World Cup 2019: Kiwis stand in way of India flight

India's MS Dhoni hits one during a training session on Monday. Reuters

For a country whose population is less than half that of Bengaluru and where cricket isn’t even a close second in terms of popularity behind rugby, New Zealand have done remarkably well in the 50-over World Cup.

Known for punching above their weight in global events, New Zealand have reached the semifinals on seven occasions – joint second-best along with India whom they meet in their latest last-four clash here at the Old Trafford on Tuesday.

Only once have they managed to make it to the final, while a title has remained elusive. India, on the other hand, are two-time champions and favourites to meet either England or Australia at Lord’s in Sunday’s summit clash.

Despite a couple of injuries forcing two players out of the tournament, including key opener Shikhar Dhawan, India’s batting has worked well. While there are some concerns over the iffy middle-order, the form of the top three has helped them paper over this weakness. Rohit Sharma, with five centuries, has been in imperious touch while K L Rahul has added stability as an opener – his two century stands (180 vs England & 189 vs Sri Lanka) with Rohit has provided them the confidence. Virat Kohli has crossed 50 runs without a three-figure score, a rare “blip”, but he is still the second highest run-getter for India behind Rohit.

Rishabh Pant has brought vigour to the middle-order with his cavalier approach and variety with his left-hand batting, but the youngster needs to make his starts count. Hardik Pandya, too, is in the same mold when it comes to batting. And that brings us to the question of M S Dhoni, who has had a mixed tournament. He has had some good outings with the bat and behind the wicket while he has struggled equally in both departments. Coming as he does at No 5 or later with few overs left and fewer batsmen for company, he has been put in a dilemma – whether risk his wicket by batting aggressively that may expose the long tail or hold one end up before cutting loose in the final few overs. His problem, though, has been his inability to rotate strike. He will have to find a way out of this quagmire.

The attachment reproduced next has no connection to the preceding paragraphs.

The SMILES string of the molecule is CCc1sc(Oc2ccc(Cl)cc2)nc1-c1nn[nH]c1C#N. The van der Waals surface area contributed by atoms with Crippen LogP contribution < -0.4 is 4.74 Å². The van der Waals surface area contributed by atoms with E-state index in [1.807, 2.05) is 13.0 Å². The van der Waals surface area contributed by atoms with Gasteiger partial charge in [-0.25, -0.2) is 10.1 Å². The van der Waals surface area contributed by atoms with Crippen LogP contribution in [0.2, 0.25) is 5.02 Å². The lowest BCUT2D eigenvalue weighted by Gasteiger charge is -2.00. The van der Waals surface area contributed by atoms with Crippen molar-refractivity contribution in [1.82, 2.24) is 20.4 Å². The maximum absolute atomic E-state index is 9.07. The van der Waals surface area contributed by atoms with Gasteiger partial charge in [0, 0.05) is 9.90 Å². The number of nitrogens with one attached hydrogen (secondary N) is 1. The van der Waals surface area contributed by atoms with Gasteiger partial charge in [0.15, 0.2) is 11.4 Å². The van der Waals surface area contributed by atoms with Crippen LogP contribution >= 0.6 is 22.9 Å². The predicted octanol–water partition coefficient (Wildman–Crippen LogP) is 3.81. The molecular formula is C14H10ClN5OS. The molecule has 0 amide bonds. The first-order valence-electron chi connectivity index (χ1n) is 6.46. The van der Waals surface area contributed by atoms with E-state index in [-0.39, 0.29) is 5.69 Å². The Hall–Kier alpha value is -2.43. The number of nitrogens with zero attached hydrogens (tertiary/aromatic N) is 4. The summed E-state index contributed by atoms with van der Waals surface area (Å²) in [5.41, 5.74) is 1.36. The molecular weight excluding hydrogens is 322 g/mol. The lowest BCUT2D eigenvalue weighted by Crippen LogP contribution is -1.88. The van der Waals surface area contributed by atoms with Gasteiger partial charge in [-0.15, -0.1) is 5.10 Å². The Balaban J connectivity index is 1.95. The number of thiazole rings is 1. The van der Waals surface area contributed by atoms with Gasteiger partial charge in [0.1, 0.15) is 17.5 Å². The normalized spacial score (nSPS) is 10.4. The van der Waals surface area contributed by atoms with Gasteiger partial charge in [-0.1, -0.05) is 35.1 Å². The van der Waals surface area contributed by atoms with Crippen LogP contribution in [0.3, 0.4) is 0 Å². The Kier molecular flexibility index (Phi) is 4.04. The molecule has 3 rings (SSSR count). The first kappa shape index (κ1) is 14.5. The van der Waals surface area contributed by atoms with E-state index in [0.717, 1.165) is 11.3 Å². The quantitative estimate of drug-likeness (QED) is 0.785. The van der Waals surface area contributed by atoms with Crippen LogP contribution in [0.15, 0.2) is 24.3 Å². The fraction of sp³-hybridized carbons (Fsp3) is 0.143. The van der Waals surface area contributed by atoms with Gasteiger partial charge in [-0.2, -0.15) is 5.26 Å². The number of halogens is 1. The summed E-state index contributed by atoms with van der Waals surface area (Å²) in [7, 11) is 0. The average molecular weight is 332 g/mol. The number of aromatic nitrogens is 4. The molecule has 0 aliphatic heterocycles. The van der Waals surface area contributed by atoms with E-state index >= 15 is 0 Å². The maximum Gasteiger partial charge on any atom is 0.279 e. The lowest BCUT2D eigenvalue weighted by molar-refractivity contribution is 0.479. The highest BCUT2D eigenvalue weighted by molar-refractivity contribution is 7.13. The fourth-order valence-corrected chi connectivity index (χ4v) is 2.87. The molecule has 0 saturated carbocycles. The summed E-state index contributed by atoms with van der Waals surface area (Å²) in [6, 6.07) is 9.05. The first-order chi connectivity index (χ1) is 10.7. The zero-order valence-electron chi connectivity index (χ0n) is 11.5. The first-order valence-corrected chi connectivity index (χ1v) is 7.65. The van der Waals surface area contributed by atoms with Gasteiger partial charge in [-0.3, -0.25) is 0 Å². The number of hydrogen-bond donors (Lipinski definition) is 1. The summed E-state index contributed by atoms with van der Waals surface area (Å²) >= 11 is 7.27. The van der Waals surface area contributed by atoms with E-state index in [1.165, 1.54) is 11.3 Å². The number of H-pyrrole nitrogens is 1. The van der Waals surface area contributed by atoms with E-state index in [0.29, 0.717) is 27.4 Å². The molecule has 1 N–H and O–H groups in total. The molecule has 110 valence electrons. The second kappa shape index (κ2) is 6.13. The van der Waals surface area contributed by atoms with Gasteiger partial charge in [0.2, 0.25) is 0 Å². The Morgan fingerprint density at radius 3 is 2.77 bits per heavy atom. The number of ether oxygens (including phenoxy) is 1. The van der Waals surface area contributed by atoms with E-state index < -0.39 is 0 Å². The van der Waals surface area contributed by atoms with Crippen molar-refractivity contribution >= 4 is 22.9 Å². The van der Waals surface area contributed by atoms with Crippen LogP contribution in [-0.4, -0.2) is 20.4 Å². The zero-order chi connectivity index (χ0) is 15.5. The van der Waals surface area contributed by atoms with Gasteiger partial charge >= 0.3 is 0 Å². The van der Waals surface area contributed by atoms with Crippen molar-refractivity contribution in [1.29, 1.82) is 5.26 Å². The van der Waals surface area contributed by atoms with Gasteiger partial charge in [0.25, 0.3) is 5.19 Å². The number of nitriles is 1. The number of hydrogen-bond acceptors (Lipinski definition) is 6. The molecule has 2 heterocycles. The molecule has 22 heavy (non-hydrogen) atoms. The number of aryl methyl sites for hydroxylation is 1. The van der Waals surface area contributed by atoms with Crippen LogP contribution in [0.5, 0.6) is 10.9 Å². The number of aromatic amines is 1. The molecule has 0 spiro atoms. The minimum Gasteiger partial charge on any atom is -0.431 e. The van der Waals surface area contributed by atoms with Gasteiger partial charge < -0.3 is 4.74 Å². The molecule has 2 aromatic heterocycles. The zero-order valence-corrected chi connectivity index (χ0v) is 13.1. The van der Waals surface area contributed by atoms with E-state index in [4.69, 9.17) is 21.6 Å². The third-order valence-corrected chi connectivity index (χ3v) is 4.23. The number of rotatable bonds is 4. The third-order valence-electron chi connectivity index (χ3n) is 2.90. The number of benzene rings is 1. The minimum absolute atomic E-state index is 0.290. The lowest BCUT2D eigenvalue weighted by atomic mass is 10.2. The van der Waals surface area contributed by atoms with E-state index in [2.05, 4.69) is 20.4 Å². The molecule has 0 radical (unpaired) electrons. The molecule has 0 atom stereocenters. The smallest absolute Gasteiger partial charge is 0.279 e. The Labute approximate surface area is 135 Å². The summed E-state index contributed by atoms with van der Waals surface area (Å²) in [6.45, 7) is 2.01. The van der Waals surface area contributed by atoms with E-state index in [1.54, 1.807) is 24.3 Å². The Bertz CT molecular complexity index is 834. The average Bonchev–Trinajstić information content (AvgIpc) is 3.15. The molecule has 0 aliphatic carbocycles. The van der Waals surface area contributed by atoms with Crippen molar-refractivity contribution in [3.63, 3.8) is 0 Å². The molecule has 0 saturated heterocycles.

Kohli hinted at having the right balance between batting and bowling units in order to not compromise on either. In the last two matches they have played without the option of a sixth bowler keeping in mind the difficulty while chasing in this tournament. However, India may revisit their strategy – they may either retain left-arm spinner Ravindra Jadeja and add a third seamer to the attack in place of a batsman or get back Kedar Jadhav, instead of Dinesh Karthik, in the mix as he brings both skills to the table.

Barring this minor selection confusion, India have been in high spirits coming into the first semifinal. They have had two good wins over Bangladesh and Sri Lanka, confirming their top position following Australia’s loss to South Africa. This helped them not only avoid England, who they would have faced had they finished second, but also cut down their long journey – instead of the three-hour bus travel to Birmingham, they had to ride just over an hour to reach Manchester.

The Kiwis, after enjoying a good run in the first part of their league campaign, have suffered three debilitating defeats on the trot, only a superior net run-rate enabling them to finish ahead of Pakistan, who too finished on 11 points. Since their win over South Africa by six wickets, New Zealand have struggled to match their early standards.

The absence of big scores from Williamson and Ross Taylor has had an obvious say in the last three results while reflecting the Kiwis’ dependence on the duo. Paceman Lockie Ferguson’s return should add some bite to their attack along with Trent Boult and Tim Southee. With pace-bowling all-rounders Jimmy Neesham and Colin de Grandhomme in their ranks, Kiwis have a nice blend.

This is first time both teams are playing in a knockout game, and with a place in the final on the line, it will all boil down to nerves.

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